Home & Garden

Trees make the neighborhood

And each year, Columbia's Tree and Appearance Commission selects a list of truly special ones.

They are the Treasured Trees .

The commission's goal is to document and preserve trees along with helping people learn about the value trees add to a community.

This year, more than a dozen trees or sites were recognized Friday - in honor of Arbor Day.

We'll feature some of the winning trees over the next several weeks on the garden page in Your Home.

Inspired to add a tree to your landscape? Fall and winter are the perfect times for tree planting in the Midlands.

Here's a listing of this year's winners.

- Red cedar trees (Juniperus virginiana) on Cedarwood Lane.

- Swamp chestnut oak (Quercus michauxii), 1231 Shirley St., Columbia

- Big leaf magnolia (Magnolia macrophylla), 930 Hampton Hill Road, Columbia

- Ring cupped oak (Quercus glauca) at 23 Woodhill Circle, Columbia

- Sassafras (Sassafras albidum) tree grove in Saluda Shoals Park.

- European spindle (Euonymus europaeus), 721 Old Cherokee Road, Lexington

- White oak (Quercus alba) at 702 Sweetbriar, Columbia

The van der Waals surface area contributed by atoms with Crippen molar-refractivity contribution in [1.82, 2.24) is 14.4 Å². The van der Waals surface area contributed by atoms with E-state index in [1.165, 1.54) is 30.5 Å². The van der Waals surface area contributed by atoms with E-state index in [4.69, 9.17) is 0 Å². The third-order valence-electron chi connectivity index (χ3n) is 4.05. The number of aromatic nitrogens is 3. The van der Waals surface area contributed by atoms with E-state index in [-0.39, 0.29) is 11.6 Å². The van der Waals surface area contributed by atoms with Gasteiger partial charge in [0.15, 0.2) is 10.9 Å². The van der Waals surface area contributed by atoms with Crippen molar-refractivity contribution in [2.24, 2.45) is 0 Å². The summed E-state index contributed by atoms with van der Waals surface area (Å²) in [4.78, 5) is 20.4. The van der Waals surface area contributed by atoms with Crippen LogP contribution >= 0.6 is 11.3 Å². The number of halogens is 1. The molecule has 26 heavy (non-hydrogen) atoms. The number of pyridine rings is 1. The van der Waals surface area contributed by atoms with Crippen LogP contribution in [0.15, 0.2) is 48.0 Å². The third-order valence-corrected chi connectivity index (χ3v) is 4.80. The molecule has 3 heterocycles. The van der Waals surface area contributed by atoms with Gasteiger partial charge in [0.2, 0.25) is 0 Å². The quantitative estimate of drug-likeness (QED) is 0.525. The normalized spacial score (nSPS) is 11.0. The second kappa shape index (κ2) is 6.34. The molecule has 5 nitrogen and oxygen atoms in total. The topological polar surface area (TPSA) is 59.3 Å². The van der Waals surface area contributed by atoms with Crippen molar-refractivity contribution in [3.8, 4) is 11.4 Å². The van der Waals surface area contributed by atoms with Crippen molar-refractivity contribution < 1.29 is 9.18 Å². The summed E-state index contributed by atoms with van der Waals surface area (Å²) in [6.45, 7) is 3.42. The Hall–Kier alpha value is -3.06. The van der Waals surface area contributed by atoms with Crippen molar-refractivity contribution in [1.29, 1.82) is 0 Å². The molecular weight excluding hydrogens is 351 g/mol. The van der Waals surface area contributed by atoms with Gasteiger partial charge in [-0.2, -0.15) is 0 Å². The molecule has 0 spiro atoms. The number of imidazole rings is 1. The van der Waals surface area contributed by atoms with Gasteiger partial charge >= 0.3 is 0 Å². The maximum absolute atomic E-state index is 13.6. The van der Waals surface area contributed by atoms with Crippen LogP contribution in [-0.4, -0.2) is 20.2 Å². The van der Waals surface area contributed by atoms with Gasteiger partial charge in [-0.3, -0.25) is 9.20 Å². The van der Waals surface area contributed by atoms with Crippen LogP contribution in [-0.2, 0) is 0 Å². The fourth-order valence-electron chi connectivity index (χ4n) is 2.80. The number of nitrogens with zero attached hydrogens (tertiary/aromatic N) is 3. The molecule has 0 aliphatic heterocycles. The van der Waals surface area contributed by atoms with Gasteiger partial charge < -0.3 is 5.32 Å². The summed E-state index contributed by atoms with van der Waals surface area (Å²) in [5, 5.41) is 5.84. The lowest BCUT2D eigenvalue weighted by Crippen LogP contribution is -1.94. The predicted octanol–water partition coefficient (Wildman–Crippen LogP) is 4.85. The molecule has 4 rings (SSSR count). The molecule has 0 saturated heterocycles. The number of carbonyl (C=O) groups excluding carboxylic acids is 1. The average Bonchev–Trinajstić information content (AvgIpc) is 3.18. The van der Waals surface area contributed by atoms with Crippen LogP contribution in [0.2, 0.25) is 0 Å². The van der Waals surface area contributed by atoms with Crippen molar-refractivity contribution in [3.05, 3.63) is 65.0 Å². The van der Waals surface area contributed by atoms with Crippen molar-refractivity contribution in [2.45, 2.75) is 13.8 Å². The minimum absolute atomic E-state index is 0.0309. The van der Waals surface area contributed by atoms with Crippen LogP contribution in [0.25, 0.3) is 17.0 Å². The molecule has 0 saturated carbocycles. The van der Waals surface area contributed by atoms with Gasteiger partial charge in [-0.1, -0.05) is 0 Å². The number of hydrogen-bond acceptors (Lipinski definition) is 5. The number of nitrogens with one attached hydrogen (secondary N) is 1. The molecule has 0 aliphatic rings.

- Sugarberry (Celtis laevigata), Harriet Barber House, 116 Barberville Loop, Hopkins

- Dawn Redwoods (Metasequoia glyptostroboides), 523 Grenadier Drive, Columbia

- Grove of tulip poplars (Liriodendron tulipifera), Belser Arboretum, between Wilmot Avenue and Bloomwood Road, Columbia.

- Live oak (Quercus virginiana). at 1800 Gervais St., Columbia

- Sugar Maple (Acer saccharum), 3601 Monroe St., Columbia

- Laurel Oak (Quercus hemisphaerica) at Shandon Methodist on Devine Street and Adger Road, Columbia

- Laurel Oak (Quercus hemisphaerica) in Sunnyside Park at Sunnyside and Orchard, Cayce

- Water Oaks (Quercus nigra) at Claude E. Taylor School, Julius Felder and Taylor roads, Cayce

- Ginkgo Trees (Ginkgo biloba) 100-400 blocks of Edisto Avenue, Columbia

- Megan Sexton


Applications are being accepted for 2010, and winners will be announced next fall.

For information on how to nominate a tree, contact Columbia's Division of Forestry and Beautification, (803) 545-3860 or see http://columbiasc.net/forestry.

Some advice from the department's Amy Bledsoe: "Take pictures (of the trees) when they look their best - if that's fall color or the summer, or even in winter when leaves are off and you can see the structure. The more information, the better. Stories make for a winner. They don't have to be huge (trees), but they have to be special in some way."